Morocco’s Startups At The Crossroads

Victor Hwang, CEO & Co-Founder of T2 Venture Creation, from Forbes

A few weeks ago, I was a keynote speaker in Casablanca, Morocco at the Global Annual Conference of CEED, a organization that assists entrepreneurs in several emerging markets. There I met countless inspiring people, mostly from Morocco but also from nearby places. I could virtually taste the electricity in the air. Entrepreneurs and other businesspeople were continuously buzzing around the event, pitching, trading, and pursuing their dreams. Morocco, it seems, is rising.

Why is this happening in Morocco? Indeed, we might expand the question to ask: what makes some economies like Morocco rise, while others in the world languish? It’s a question with big implications for the world.

A key answer, I believe, is that crossroads are breeding grounds for innovation. For instance, Silicon Valley is a result of the American frontier, where ambitious people from diverse backgrounds were smashed together in a serendipitous cacophony. Frontier cultures tend to be innovative ones. Diversity often begets wealth.

Morocco is in a similar situation. Is it African? Is it Arab? Is it European? The answer, of course, is yes.

Morocco, crossroads of three cultures, as viewed from the International Space Station.

Since antiquity, Morocco has been home to some of the most entrepreneurial cultures the world has ever known—from the seafaring merchants of Phoenicia to the Berber traders still active today in the marketplaces. The nation has been a center of commerce at the intersection of Europe, Africa, and the Islamic world for centuries.

Although times have changed, Morocco’s importance as a crossroads has not. And today—with the economic rise of the African continent and the political changes inspired by the Arab Spring—Morocco seems poised to leverage its role as an anchor connecting three major parts of the world again. For instance, at the recent CEED conference, participants had the choice of attending a panel discussing doing business in the U.S. or a panel on the same for Africa. Over 100 opted for Africa. Only a few dozen were interested in the U.S.

Entrepreneurship is in the DNA. According to CEED’s director in Morocco, Fatima Zahra Oukacha: “Moroccans are entrepreneurs. We were colonized by the French in the last century and acquired all of the modern institutions that came along with that. But prior to that, everybody was an entrepreneur.” In addition, entrepreneurs benefit from a relatively effective educational system and supportive government. As Fatima points out, Morocco has remained stable during the Arab Spring despite chaos elsewhere in the region.

But government cannot be a crutch. Fatima talks about the need for Moroccan entrepreneurs to “take the lead and start doing things for themselves.” They need to find their own solutions, and “generalize those solutions across the entire ecosystem.”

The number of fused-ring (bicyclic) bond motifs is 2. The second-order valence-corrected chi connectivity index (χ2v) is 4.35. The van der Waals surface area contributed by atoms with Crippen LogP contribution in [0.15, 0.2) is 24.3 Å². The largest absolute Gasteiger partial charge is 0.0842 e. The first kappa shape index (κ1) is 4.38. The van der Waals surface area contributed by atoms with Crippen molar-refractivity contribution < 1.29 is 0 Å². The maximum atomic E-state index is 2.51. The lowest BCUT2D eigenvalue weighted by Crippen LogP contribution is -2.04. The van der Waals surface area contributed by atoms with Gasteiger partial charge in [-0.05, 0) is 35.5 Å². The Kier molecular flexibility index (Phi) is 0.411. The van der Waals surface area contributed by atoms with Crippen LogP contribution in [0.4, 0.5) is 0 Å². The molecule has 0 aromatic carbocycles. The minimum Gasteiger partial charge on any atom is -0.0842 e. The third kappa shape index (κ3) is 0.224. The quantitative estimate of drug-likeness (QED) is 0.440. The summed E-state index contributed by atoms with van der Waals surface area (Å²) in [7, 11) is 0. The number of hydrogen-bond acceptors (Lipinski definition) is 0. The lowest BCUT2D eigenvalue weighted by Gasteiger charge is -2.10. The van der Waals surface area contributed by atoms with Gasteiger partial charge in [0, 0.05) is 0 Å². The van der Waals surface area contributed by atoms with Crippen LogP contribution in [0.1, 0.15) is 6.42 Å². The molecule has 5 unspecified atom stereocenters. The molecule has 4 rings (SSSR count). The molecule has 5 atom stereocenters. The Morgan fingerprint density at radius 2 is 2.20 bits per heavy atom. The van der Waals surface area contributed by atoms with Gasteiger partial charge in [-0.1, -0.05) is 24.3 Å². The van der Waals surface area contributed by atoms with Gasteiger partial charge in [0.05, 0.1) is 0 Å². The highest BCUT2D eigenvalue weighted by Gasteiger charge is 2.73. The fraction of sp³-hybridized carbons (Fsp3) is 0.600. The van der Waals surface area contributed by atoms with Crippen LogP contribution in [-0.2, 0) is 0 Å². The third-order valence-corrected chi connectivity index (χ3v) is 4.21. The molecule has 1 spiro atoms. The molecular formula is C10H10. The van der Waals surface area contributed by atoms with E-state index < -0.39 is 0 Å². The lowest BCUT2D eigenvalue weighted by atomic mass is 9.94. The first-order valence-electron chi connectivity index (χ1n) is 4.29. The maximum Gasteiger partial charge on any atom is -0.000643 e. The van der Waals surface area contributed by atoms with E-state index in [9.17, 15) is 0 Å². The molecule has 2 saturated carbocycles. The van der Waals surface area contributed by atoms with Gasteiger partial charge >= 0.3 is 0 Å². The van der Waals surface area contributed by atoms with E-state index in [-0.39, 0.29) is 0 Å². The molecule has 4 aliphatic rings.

Therefore, CEED focuses on creating the whole ecosystem—particularly building strong networks between entrepreneurs, investors, mentors, and others. Innovation is about more than just money; it’s about people. Peter Righi, the Global Director of CEED, says, “The number one problem entrepreneurs say they have is access to capital. However, if I went in with $1 million, I don’t think [a lot of these entrepreneurs] would know how to use it. There are a lot of other things they need: a business plan, they need to know how to make a pitch, they need to have customers, they need to have a network, and more.”

What does success look like when building an ecosystem? Fatima tells the story of a young entrepreneur who joined CEED less than two years ago and wanted to build a telecom company. Mentors and peers at CEED told him repeatedly that the idea wasn’t feasible, that he would have no competitive advantage. More importantly, however, they encouraged him by saying it was OK to make mistakes and even fail, as long as he learned in the process and tried again—a core tenet in innovation culture. Through CEED’s network of entrepreneurs, the entrepreneur was eventually connected to a co-founder and together they started iTaxi, a car service with a similar business model to Uber. iTaxi is now serving over 2,000 riders, and they were chosen as the official transportation provider for CEED’s conference.

So can Morocco leverage its position as a cultural, economic, and geographical crossroads? The ecosystem—what we call the Rainforest—is the key. And ecosystems are shaped at the human scale, where people interact and build ideas into reality together. Peter himself said it best: “Entrepreneurship can break down barriers. When a critical element is missing, when trust is missing, when walls are up in the Rainforest, we can often bridge that gap.”

Human bridges are the modern equivalent of physical bridges in the past. They’re like the invisible infrastructure. You can’t actually see them, but they are the steel beams and reinforced concrete of the new economy. In that sense, Morocco has the opportunity to build some of the longest bridges in the world.

Victor W. Hwang is an entrepreneur, investor, and author in Silicon Valley.  He runs a major conference on building entrepreneurial ecosystems—the Global Innovation Summit + Week—which involves delegates from over 50 countries on February 15-21, 2015.

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